This year’s Tour de France continues to throw up surprises, and with them new names and faces. Today, on stage 14, it was the turn of Jelle Vanendert, a 26-year-old Belgian who’d never before won a pro bike race.
His win today at the top of the Plateau de Beille, coming two days after second place at Luz Ardiden, not only brought him his first pro win, but also the King of the Mountains jersey. Confirming him as one of the new climbing stars of the race.
The lanky Belgian was only allowed his freedom due to his lowly placing overall – 30th, at 12-54 minutes at the start of the stage – but those are the chances you have to take to win. When he attacked, with around five kilometres to go, the group of leaders were too busy looking at each other to worry about the stage.
The stalemate continued all the way up the mountain as only the Schleck brothers and Ivan Basso dared attack. Andy Schleck was the first to attack with ten kilometres to go. It was a brave move, but ultimately fruitless. He tried twice more before his brother Frank made his move.
Each attack was quickly snuffed out as everyone else clawed their way back up to the attacker with the rest of the group lined out behind. Early on the climb it was Alberto Contador who went after the Schlecks, but gradually the Spaniard played less and less of a roll, leaving Cadel Evans and Thomas Voeckler to reel in the moves.
Ivan Basso’s attacks were less viscous. The Italian instead tried to wear everyone else down or tried to break free by riding up the opposite side of the road. He was never out of his saddle though, and that lack of kick meant he was never going to get away.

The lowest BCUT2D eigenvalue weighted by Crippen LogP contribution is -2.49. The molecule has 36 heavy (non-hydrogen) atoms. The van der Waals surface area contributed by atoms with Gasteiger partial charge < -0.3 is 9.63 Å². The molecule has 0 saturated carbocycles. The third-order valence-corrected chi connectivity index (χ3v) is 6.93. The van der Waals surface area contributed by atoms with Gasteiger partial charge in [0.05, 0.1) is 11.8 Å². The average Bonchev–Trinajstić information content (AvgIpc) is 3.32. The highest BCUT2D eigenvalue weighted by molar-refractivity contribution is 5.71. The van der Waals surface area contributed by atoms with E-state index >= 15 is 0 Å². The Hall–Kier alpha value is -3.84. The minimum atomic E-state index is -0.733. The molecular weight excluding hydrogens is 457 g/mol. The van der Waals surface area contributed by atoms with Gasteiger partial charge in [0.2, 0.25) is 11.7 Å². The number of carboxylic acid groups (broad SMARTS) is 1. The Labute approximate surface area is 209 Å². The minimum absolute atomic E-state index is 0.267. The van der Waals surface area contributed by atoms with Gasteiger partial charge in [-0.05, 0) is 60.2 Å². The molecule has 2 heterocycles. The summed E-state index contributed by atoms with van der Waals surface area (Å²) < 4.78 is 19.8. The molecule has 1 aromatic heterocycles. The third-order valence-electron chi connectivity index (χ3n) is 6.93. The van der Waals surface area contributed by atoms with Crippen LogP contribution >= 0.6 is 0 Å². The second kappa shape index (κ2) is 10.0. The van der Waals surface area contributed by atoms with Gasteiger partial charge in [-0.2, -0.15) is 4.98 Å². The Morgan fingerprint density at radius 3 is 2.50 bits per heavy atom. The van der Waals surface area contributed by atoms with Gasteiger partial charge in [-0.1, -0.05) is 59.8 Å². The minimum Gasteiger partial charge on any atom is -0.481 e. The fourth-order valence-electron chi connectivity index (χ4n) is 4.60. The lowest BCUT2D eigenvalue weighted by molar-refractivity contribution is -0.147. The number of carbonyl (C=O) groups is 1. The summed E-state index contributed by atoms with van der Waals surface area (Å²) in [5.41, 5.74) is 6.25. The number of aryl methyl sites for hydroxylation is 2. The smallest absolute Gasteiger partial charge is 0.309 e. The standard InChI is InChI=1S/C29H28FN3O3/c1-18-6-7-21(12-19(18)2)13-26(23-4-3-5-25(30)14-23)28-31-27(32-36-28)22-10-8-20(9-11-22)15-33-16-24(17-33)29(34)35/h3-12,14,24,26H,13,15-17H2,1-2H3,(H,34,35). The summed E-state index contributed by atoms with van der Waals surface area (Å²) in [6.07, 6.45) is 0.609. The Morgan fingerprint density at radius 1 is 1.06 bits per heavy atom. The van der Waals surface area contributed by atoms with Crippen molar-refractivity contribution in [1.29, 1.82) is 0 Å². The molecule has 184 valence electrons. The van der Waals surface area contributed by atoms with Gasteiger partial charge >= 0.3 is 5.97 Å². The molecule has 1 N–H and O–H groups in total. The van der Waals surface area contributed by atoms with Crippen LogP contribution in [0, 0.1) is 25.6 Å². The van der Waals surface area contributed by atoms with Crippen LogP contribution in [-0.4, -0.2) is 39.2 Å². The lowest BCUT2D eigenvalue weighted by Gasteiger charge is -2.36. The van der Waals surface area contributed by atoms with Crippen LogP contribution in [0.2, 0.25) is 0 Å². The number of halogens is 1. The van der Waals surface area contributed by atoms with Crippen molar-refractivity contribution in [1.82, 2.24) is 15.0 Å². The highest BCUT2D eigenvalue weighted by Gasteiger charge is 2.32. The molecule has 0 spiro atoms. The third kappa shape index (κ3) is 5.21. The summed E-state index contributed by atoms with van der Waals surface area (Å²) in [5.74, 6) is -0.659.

It was a fascinating insight in to the riders’ condition as all of them already look well out of their comfort zone. In the end only Samuel Sanchez escaped, and the 27 seconds he gained saw him move ahead of Contador in the overall standings.
Philippe Gilbert was the only rider to drop out of the top ten. The Belgian champion who has raced every day of the Tour so far, chasing stage wins and green jersey points finally seems to be paying the price for his efforts. He finished in a group 17-03 minutes down.
Once again the rider of the day was French favourite Thomas Voeckler. Until now he’s been affectionately referred to as a plucky trier who gets in to breaks. He now has to be considered as a contender for the win.
Such a claim would have been met with derision two weeks ago, but after two tough stages in the Pyrenees he has proved he can live with the best, and his rivals are running out of opportunities to take their time back.
He was as comfortable as many of the others on the Plateau de Beille, one of the toughest climbs in the Pyrenean range, and as they tick off the stages the chances to attack him are disappearing.
Voeckler’s time trialling ability may still let him down, and of course there are three tough days in the Alps to come, but you get the impression that any one of the 10-12 riders in today’s leading group could have a bad day and lose time.
Evans isn’t a particularly aggressive rider, while Contador hasn’t yet made a move. Only the Schlecks are taking the race to Voeckler and his loyal Europcar team mates, but so far they’ve made little impression.
They obviously think they can do it as once again it was Leopard-Trek setting a high pace on the earlier climbs to try and wear out the rest of the bunch. The efforts of Stuart O’Grady, who lead over the Col d’Agnes and Port de Lers, were only out-heroed by his team mate Jens Voigt.
The big German crashed twice coming down the Port de Lers, but still managed to get back to his team mates, fetch water for them and then set a pace on the lower slopes of the Plateau de Beille that saw many riders dropped.